Anonymity and Gamete Providers
posted by Courtney Joslin
An increasing number of children are being born as the result of assisted reproductive technology (ART). The CDC has reported that in 2008, ART cycles resulted in 46,326 live births. These numbers do not include births as the result of alternative or artificial insemination, which likely results in a much larger number of births each year. In a significant percent of these cases, one or both of the gametes – that is the sperm and/or eggs — were provided by someone other than an intended parent. Today, in the U.S. there are no laws addressing whether the providers of gametes must disclose their identity.
Yesterday, the British Columbia Supreme Court Judge held that British Columbia will no longer allow anonymous donation of gametes. Pratten v. British Columbia (Attorney-General), 2011 BCSC 656. In 1996, the law in British Columbia was amended to provide adopted children the right to gain information about their genetic parents. This law did not, however, extend this right to children born through ART. In its ruling, the court held that the exclusion of children born through ART constituted impermissible discrimination based on the children’s method of conception. The court explained that the evidence demonstrated that both sets of children – adopted children and, in the words of the court, donor offspring – “are closely comparable” “with regard to the need to know and have connection with one’s roots.” Pratten v. British Columbia, at 77. The court further concluded that the government had failed to offer a sufficient explanation for this differential treatment.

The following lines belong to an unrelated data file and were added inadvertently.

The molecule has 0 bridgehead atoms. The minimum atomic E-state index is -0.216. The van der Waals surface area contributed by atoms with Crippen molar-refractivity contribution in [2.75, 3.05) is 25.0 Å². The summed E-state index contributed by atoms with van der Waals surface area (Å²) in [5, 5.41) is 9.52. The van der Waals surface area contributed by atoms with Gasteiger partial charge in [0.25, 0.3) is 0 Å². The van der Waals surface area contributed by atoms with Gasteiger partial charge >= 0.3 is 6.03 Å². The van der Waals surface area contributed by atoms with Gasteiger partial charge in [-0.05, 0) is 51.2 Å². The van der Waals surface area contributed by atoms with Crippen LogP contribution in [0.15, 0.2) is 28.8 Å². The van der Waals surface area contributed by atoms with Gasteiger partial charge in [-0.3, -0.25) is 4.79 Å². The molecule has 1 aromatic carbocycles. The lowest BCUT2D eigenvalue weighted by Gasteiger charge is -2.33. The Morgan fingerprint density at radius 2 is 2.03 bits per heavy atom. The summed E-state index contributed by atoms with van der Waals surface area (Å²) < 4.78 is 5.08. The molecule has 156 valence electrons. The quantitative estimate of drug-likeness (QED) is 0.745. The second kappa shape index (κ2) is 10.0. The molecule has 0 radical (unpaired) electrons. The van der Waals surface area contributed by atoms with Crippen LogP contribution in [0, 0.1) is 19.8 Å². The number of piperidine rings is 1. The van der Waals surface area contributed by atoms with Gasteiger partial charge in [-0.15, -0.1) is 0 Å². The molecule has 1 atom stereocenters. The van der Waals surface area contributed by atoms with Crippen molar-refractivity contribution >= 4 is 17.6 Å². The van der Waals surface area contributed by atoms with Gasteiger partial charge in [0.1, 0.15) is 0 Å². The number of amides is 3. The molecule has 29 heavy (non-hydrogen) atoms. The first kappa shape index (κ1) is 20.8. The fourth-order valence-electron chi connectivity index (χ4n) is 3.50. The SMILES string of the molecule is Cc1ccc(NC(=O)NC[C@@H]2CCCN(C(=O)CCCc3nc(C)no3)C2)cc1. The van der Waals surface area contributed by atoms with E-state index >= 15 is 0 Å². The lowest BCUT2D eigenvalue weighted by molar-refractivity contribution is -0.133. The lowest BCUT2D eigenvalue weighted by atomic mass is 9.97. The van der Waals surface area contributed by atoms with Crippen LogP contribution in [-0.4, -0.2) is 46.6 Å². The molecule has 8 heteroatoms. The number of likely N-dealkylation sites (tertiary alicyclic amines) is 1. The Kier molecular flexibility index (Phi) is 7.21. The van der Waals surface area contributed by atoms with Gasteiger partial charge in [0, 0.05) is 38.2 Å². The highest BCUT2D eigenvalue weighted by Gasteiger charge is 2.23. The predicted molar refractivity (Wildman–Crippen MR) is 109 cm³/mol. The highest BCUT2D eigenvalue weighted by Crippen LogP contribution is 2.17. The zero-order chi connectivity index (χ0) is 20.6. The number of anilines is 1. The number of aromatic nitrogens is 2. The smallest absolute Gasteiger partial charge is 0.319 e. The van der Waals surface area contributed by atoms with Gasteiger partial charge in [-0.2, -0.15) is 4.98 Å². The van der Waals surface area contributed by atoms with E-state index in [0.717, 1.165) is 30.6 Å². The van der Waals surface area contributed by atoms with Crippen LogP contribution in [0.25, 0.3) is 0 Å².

The court gave the government 15 months to implement its ruling. In the meantime, however, the court granted an injunction prohibiting the destruction of records regarding gamete providers. As a result of the ruling, “anonymous gamete donation will no longer be permitted in B.C.”
A number of scholars recently have written about the issue of anonymity for gamete providers. In her recent book Test Tube Families: Why the Fertility Market Needs Legal Regulation (2009), Naomi Cahn takes the position that anonymous gamete donation should be prohibited, and that children conceived through ART should be permitted to obtain information about their gamete providers when they reach the age of 18.
In her review of Cahn’s book, Gaia Bernstein “caution[s] against the adoption of a mandatory prohibition on anonymity in the United States.” As Bernstein explains, a small but growing number of countries around the world prohibit gamete provider anonymity. Bernstein contends that while the evidence is inconclusive, some studies suggest that prohibitions on anonymity have led to shortages of gametes and that this, in turn, has resulted in the erosion of “commitments to equality and to the prevention of commodification.”
Regardless of one’s position on the question of gamete provider anonymity, one must also ponder whether anonymity will continue to be a real possibility in light of the internet, new technology making it much easier and cheaper to perform genetic testing, and developments such as donor sibling registry.